The Guest Blog: Mindfully Dealing With An Apartment Leak By Ariane Hunter

About 1:45am Saturday night….


the sounds of water coming down woke me up out of my sleep. I sat up in my bed and looked around the dark room listening while my mind searched for answers of why I was hearing dripping water in my apartment. And most importantly where was it coming from?

I got out of bed. Shuffled over to the bedroom door, turned on the light, and peered down the hallway. Buckets of water had been streaming out of the hallway light fixture. My eyes grew wide and my body tensed up, as I watched water pour out and onto the hallway floor where a puddle was now forming.

Almost as if I was paralyzed, I stared for a moment or so, unable to move, completely in shock at what I was seeing. I finally ran to get a bucket and set it under the streaming water. My mind was racing, completely upset at being woken up out of my sleep to now have to deal with this very soggy problem.

Under grumbles of frustration and annoyance, I mopped up the hallway floor anxious to get back to bed and deal with the leak problem in the morning.

Not so fast. Upon further investigation, I learned that the leak was not only streaming from the hallway ceiling, but outside my front door in the main area of the building, the storage room next door to my apartment, and in my coat closet. It was literally Niagara Falls everywhere I looked.

So there was one of two things that could have happened at this point. I could:

A) Calmly recognize the situation and choose to accept that these things happen and be grateful that it wasn’t worse. Or…

B) Freak out!

What do you think I chose? If you thought I chose A, bless your heart! I wish. No, I went straight to B and freaked out! Here was my lineup of thoughts in no particular order:

The hallway rug is ruined, now I have to buy a new one! The moisture of the leak is going to make the apt stuffy and bring on mold! Our coats are ruined, literally every last one! We should’ve gotten renters insurance! I hate this apartment! And so on and so on….

The upset and tension erupted almost instantly; I could feel the stress enter my body and take control. My body tightened, my brow furrowed, and I felt helpless.

I caught myself. I could see what was happening as I became reactive and let my thoughts spiral out of control.

I took a breath. And then another one. And then another one. A few rounds of deep breathing and a big hug from the bf was enough to bring me back to my center.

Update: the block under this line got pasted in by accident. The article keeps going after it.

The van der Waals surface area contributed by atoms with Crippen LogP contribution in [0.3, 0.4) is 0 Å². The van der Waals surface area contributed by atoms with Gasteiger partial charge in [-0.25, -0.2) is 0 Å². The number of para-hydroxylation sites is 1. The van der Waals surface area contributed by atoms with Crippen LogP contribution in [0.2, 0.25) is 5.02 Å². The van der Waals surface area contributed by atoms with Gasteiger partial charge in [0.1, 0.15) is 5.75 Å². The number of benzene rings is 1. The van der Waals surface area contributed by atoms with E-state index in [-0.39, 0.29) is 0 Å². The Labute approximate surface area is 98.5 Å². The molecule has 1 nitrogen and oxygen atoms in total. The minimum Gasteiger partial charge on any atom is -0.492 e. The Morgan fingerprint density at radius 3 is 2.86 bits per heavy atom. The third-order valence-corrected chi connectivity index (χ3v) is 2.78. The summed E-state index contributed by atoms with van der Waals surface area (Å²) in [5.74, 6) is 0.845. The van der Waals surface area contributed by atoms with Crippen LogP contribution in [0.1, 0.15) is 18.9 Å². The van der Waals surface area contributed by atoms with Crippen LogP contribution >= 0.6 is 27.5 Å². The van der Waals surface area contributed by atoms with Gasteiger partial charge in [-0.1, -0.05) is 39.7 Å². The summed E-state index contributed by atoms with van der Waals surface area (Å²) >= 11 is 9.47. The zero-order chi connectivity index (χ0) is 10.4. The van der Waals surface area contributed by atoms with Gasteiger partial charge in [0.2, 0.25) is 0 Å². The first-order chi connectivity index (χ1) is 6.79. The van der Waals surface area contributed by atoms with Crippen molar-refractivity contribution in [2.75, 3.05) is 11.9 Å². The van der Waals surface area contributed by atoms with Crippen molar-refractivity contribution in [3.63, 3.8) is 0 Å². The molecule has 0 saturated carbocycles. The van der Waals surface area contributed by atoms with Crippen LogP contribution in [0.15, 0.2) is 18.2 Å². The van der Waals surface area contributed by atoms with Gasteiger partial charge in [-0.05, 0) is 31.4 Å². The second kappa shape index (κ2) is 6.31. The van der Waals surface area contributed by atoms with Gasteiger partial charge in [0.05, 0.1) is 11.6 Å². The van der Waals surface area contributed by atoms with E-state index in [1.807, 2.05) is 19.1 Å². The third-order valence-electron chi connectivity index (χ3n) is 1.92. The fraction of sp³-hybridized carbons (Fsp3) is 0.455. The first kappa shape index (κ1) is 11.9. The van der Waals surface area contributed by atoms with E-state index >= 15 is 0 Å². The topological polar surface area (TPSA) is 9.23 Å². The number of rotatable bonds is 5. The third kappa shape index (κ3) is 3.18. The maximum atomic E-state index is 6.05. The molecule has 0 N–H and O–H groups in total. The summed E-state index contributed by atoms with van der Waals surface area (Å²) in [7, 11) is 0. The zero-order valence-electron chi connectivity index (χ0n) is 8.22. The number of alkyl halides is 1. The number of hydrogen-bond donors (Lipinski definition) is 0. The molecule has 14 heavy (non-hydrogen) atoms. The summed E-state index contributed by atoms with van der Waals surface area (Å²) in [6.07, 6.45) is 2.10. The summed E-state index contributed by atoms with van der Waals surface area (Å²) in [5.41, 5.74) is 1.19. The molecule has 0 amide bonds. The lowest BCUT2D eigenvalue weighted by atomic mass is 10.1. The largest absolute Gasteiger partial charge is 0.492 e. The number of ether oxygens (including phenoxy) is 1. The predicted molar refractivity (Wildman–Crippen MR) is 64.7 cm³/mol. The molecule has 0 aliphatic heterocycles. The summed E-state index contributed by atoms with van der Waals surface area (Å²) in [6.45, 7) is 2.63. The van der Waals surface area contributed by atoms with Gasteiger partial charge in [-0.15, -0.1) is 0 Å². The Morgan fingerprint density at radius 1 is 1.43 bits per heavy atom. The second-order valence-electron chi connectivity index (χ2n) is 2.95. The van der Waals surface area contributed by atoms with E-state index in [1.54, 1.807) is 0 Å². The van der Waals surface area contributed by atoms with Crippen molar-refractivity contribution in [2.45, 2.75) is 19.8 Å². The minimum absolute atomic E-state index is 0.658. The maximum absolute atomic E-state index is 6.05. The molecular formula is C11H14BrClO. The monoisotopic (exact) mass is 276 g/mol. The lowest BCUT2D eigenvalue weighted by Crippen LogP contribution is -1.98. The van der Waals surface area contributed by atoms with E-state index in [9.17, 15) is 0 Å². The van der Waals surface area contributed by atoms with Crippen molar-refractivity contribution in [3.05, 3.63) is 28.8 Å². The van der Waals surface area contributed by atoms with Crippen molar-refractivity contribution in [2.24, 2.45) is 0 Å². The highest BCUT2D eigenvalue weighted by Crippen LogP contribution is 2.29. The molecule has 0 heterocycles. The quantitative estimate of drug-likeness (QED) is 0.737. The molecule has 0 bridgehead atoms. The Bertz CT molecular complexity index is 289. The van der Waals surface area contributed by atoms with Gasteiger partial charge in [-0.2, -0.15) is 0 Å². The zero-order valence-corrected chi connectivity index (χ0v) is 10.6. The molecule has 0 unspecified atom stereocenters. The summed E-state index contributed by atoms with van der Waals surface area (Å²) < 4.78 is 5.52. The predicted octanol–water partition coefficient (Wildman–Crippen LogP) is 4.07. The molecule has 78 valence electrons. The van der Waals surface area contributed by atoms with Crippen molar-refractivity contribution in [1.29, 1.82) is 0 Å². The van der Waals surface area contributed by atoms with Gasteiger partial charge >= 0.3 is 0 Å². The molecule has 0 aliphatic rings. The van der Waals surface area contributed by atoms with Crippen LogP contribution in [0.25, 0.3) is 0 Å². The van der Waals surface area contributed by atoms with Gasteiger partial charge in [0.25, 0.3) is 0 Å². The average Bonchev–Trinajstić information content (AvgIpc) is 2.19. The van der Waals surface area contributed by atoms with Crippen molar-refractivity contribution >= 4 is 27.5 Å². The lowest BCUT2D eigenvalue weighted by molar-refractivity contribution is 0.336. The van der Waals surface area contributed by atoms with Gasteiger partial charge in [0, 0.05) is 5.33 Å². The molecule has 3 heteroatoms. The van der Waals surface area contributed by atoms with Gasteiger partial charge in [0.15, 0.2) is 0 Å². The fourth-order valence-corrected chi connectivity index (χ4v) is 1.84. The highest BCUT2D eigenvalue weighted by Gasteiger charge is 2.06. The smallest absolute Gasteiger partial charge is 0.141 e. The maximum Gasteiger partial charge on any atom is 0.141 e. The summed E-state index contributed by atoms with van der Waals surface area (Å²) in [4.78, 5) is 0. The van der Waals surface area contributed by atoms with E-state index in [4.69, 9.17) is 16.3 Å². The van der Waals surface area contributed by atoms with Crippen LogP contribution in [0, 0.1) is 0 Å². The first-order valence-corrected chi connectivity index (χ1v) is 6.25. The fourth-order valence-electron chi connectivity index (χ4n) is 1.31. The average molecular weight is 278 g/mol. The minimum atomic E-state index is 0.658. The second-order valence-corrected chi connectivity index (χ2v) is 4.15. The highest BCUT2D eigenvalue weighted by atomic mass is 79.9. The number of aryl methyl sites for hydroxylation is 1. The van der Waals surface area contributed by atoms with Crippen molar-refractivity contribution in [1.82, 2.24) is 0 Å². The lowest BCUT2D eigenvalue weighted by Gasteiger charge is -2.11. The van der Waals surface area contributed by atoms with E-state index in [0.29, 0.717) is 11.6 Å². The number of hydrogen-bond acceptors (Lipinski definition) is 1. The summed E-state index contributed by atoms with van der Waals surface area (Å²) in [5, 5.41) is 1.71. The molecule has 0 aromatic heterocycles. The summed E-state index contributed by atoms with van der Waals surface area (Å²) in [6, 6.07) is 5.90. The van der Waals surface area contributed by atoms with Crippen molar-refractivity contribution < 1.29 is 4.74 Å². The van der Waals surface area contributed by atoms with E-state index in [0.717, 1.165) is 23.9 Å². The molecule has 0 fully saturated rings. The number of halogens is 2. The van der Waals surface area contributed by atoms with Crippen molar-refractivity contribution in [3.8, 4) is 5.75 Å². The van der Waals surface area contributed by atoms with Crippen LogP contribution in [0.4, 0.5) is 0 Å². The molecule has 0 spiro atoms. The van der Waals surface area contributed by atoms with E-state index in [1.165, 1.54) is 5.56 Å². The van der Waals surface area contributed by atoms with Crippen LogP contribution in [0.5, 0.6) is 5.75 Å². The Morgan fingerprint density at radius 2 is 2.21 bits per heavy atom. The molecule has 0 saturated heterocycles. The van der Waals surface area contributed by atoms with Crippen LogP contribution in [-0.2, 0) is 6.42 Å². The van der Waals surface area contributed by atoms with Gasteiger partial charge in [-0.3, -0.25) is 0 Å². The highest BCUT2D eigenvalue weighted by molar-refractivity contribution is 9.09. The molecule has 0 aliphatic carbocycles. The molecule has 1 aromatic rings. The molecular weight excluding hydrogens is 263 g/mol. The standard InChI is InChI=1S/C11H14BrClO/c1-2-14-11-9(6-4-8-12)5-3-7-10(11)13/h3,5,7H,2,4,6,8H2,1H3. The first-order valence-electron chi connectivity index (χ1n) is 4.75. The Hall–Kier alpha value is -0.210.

Suddenly the leaks throughout the apartment didn’t seem as catastrophic as I initially imagined. I began to accept the situation rather than resist it by fussing and complaining. I trusted that all would be ok and work out somehow. We would clean up the damage, throw away stuff that we probably didn’t need anyway, and move on.

The mind has a brilliant way of blowing things out of proportion. Although the leak in the apartment was enough to make anyone upset, we all have a choice in how we respond. Here are some lessons I’ve taken from the experience:

  • No matter how far you think you’ve come in your own self-improvement journey, there will always be situations that will trigger your old ways. Take them as opportunities to remind you that you are still learning every day even if the same lesson bears repeating.
  • Whenever you think you’ve lost something, remember what’s truly important. What we think we’ve lost is usually our attachment to it. Learn to let go and if what you’ve lost is replaceable, be grateful. (New rugs for the apartment and coats for next winter!)
  • Notice the thoughts that seem to take over and bring out the worse in you. Learn to see them as a separate part of you rather than the whole of who you are.
  • Let go of judgments or what the mind sees as negative. Sometimes when we lock in on something as negative, we close ourselves off from seeing the positive and we miss out on the bigger picture.
  • And finally, be grateful. No matter how “bad” things seem, always look for the things you can be grateful for.

To read more of Ariane’s work, click here.


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